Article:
Living life with Parkinson\’s disease

The first thing that comes to mind when people think of Parkinson’s disease is its most well-known symptom: a tremor in your hand. But there is much more to the disease than just a tremor, and each person is affected in their own unique way.

What is Parkinson’s Disease?

Parkinson\’s disease is a progressive neurological disorder that affects your body’s ability to produce dopamine. Dopamine is a chemical in your brain that helps you initiate and control your movements. Symptoms can range from uncontrollable shaking in your limbs (known as a tremor), slow movement, or a rigid stiffness in your body. It also has some unrelated symptoms like loss of smell, fatigue, and blood pressure issues.

Living positively with Parkinson\’s disease

The realities of living with this chronic disease means you are no longer able to do minimal everyday tasks with ease; like throwing a ball for your dogs or having a steady grip on your pen when writing. Your doctor will recommend a lot of exercise along with your medication to help you cope with living with a progressive neurological disorder. It can take about five to ten years from the initial diagnosis before conditions start to get really serious. There are various ways you can mitigate the symptoms of Parkinson’s as will be discussed below..


Any type of exercise is better than no exercise as it’s important to keep your body moving. Boxing and cycling come highly recommended to people who live with Parkinson\’s. This is because these forms of exercise use both sides of your body in opposition (right arm, left leg movements), which are great for improving coordination and strength. Exercise that keeps your heart rate up, like aerobics, helps to increase the amount of dopamine your body produces. You can try any safe exercises like walking, swimming, hiking, dancing, and yoga to improve your coordination, strength and balance.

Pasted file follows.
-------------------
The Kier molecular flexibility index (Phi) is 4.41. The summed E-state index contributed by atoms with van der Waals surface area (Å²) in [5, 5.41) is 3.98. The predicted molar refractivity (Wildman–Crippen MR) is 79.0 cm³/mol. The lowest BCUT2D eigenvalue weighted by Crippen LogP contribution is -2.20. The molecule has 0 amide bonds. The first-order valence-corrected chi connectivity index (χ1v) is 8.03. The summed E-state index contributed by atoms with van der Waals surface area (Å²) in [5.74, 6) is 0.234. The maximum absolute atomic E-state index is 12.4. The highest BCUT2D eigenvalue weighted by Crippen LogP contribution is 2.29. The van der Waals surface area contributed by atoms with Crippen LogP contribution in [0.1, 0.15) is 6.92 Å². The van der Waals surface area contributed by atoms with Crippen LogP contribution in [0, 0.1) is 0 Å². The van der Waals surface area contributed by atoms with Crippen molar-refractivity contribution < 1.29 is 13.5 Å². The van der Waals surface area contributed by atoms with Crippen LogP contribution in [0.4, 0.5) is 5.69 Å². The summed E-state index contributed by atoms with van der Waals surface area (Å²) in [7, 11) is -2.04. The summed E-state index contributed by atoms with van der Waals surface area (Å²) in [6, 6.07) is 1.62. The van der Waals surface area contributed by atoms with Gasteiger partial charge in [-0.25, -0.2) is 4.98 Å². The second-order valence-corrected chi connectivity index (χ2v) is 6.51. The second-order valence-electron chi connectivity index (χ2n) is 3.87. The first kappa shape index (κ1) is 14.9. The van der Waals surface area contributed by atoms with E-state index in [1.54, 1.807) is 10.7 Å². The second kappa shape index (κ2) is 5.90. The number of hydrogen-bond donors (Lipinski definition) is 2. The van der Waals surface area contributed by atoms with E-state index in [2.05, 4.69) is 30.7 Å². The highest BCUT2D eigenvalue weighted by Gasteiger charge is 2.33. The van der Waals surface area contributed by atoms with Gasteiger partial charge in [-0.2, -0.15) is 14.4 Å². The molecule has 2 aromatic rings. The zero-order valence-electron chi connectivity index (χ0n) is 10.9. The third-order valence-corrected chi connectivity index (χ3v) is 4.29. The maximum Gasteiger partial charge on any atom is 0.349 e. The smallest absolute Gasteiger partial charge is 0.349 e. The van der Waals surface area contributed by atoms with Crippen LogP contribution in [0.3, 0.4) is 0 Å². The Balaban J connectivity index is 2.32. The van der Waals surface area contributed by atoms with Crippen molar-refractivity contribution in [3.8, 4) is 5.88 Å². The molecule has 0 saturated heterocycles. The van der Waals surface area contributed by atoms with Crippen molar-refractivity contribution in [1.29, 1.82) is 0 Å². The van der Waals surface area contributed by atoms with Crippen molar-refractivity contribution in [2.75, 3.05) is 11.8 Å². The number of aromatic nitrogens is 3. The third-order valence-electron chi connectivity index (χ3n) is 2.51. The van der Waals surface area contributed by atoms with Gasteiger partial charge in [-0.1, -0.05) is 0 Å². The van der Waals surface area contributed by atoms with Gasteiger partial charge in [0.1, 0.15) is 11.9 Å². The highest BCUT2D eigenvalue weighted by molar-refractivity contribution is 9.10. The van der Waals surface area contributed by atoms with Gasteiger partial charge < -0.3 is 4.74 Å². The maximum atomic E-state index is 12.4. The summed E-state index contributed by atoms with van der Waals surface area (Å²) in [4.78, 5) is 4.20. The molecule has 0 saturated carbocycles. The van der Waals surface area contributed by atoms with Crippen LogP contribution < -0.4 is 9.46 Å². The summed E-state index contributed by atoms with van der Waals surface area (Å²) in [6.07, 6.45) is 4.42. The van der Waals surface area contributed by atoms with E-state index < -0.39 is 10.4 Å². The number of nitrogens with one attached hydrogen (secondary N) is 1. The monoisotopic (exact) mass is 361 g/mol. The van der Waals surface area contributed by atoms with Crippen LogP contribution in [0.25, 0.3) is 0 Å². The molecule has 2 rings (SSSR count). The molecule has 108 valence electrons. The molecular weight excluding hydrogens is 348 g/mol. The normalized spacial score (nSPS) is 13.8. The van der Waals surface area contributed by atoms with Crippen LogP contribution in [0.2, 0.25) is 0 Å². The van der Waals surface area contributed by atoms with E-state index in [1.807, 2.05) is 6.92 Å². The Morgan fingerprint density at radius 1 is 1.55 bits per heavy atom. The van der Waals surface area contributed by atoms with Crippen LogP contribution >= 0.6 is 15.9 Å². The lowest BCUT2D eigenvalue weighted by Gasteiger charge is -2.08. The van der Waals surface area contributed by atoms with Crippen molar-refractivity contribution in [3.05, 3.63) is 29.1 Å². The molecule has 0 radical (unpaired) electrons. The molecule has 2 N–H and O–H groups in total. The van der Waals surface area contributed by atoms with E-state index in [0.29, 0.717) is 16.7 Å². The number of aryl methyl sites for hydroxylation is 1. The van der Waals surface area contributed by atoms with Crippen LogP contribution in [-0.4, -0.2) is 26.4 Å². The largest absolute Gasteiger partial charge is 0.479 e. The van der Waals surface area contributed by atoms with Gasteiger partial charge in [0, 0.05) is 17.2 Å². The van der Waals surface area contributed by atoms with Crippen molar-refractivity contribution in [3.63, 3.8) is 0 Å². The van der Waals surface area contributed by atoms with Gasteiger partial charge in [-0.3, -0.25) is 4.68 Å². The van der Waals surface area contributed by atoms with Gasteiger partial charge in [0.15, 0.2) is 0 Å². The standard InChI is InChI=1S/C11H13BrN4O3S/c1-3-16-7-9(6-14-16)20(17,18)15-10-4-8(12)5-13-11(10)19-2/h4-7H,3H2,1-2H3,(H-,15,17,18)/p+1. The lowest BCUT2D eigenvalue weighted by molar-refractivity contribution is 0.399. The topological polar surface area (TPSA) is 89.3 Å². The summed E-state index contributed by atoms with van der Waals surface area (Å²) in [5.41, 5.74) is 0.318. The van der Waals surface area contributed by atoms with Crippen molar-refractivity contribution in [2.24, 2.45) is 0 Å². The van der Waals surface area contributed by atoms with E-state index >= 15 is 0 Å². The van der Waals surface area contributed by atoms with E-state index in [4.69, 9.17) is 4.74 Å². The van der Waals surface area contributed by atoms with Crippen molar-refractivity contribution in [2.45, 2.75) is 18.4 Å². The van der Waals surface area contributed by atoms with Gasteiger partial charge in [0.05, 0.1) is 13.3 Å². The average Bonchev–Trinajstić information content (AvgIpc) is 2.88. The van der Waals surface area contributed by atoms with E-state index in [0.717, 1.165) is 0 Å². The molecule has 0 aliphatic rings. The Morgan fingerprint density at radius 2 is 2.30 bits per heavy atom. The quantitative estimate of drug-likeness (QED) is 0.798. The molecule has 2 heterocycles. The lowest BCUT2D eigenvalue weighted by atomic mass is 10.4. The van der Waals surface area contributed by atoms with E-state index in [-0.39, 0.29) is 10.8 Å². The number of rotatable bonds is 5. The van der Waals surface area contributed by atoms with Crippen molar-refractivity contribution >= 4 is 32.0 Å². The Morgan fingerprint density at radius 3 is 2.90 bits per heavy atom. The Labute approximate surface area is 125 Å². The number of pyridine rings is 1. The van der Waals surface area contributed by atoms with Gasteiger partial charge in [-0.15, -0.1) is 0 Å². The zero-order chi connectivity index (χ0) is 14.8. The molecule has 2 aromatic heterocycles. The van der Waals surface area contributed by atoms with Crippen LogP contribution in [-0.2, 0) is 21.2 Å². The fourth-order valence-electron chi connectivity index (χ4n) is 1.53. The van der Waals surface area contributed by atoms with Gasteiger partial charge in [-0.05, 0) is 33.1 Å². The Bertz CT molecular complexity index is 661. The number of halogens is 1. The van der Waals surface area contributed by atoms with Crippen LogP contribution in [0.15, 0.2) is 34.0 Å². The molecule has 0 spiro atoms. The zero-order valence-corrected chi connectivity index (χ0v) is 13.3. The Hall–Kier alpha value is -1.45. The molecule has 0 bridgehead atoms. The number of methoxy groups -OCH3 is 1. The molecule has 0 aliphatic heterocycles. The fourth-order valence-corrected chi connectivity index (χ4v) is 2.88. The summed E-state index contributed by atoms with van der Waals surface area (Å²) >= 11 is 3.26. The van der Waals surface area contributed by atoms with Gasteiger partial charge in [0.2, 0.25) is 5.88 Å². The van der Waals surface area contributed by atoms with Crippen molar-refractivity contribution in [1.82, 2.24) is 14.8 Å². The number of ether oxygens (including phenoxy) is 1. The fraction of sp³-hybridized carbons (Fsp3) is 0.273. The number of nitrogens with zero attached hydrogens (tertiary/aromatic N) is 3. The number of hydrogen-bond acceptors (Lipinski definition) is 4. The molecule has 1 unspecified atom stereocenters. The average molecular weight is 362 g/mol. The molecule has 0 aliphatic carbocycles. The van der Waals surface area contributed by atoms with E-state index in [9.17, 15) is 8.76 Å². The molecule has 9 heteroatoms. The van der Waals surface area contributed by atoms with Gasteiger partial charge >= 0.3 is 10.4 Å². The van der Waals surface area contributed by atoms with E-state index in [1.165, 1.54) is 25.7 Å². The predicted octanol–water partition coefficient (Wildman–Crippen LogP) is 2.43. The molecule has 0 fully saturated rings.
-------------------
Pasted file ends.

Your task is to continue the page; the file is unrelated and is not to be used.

Your doctor will talk you through several different medication options that can greatly improve your quality of life. These medications mostly target movement symptoms, which can be frustrating when you also have conditions that are non-movement related. Non-movement related symptoms can be things like fatigue and brain fog. Seldom talked about is the depression that comes with watching yourself lose a grip. Your doctor is then more likely to recommend additional treatment plans to help you with other symptoms. It’s important to keep communication open with your practitioner so that you can get the best possible help.


Some doctors may suggest deep brain stimulation, which is not a cure for Parkinson’s but rather a procedure that helps you control your symptoms. Deep brain stimulation (DBS) is a surgery used to control Parkinson’s motor symptoms including tremor, slowness of movement and stiffness. This method works by delivering electrical pulses to specific areas of your brain that control movement. There are risk factors to this procedure, and you should only have DBS performed at a center with various experts who will also be able to evaluate whether you are a good candidate for the surgery. 

Keep in mind that Parkinson’s is different for everyone, and you should not compare your condition and symptoms to others as each case is unique. Learn as much as you can about your diagnosis and do some investigation into complimentary therapies. Parkinson’s is easier to deal with when you have a network of support from friends and family who can help you maintain your condition. Unlike some neurological disorders, you can manage your disease and live a full life.

Sources: Parkinson’s Disease 

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